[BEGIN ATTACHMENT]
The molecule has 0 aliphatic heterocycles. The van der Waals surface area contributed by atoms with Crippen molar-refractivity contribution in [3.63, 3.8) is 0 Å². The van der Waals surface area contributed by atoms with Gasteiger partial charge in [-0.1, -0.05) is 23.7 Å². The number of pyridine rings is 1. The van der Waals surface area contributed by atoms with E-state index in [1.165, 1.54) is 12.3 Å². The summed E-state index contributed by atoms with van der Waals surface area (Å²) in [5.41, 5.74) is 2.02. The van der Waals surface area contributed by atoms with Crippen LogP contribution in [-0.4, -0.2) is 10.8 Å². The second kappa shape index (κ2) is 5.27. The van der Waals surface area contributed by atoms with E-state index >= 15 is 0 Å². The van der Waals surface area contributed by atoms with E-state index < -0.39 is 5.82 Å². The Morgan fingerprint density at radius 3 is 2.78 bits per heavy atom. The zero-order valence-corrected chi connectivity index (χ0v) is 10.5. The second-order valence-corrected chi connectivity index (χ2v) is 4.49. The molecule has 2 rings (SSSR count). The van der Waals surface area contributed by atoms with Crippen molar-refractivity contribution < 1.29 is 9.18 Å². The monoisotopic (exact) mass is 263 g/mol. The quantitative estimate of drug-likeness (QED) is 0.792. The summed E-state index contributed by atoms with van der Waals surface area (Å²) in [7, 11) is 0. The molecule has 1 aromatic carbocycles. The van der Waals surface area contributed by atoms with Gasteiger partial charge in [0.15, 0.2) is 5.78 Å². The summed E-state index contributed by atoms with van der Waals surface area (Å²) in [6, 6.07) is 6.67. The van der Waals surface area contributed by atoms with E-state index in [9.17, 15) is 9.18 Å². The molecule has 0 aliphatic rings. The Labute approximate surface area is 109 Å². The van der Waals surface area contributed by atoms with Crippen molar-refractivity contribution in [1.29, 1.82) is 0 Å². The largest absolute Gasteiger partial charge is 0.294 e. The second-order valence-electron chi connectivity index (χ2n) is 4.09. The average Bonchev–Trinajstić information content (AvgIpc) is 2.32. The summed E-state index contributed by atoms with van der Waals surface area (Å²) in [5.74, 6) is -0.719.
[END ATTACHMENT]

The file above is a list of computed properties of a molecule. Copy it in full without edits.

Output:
The molecule has 0 aliphatic heterocycles. The van der Waals surface area contributed by atoms with Crippen molar-refractivity contribution in [3.63, 3.8) is 0 Å². The van der Waals surface area contributed by atoms with Gasteiger partial charge in [-0.1, -0.05) is 23.7 Å². The number of pyridine rings is 1. The van der Waals surface area contributed by atoms with E-state index in [1.165, 1.54) is 12.3 Å². The summed E-state index contributed by atoms with van der Waals surface area (Å²) in [5.41, 5.74) is 2.02. The van der Waals surface area contributed by atoms with Crippen LogP contribution in [-0.4, -0.2) is 10.8 Å². The second kappa shape index (κ2) is 5.27. The van der Waals surface area contributed by atoms with E-state index >= 15 is 0 Å². The van der Waals surface area contributed by atoms with E-state index < -0.39 is 5.82 Å². The Morgan fingerprint density at radius 3 is 2.78 bits per heavy atom. The zero-order valence-corrected chi connectivity index (χ0v) is 10.5. The second-order valence-corrected chi connectivity index (χ2v) is 4.49. The molecule has 2 rings (SSSR count). The van der Waals surface area contributed by atoms with Crippen molar-refractivity contribution < 1.29 is 9.18 Å². The monoisotopic (exact) mass is 263 g/mol. The quantitative estimate of drug-likeness (QED) is 0.792. The summed E-state index contributed by atoms with van der Waals surface area (Å²) in [7, 11) is 0. The molecule has 1 aromatic carbocycles. The van der Waals surface area contributed by atoms with Gasteiger partial charge in [0.15, 0.2) is 5.78 Å². The summed E-state index contributed by atoms with van der Waals surface area (Å²) in [6, 6.07) is 6.67. The van der Waals surface area contributed by atoms with E-state index in [9.17, 15) is 9.18 Å². The molecule has 0 aliphatic rings. The Labute approximate surface area is 109 Å². The van der Waals surface area contributed by atoms with Crippen molar-refractivity contribution in [1.29, 1.82) is 0 Å². The largest absolute Gasteiger partial charge is 0.294 e. The second-order valence-electron chi connectivity index (χ2n) is 4.09. The average Bonchev–Trinajstić information content (AvgIpc) is 2.32. The summed E-state index contributed by atoms with van der Waals surface area (Å²) in [5.74, 6) is -0.719.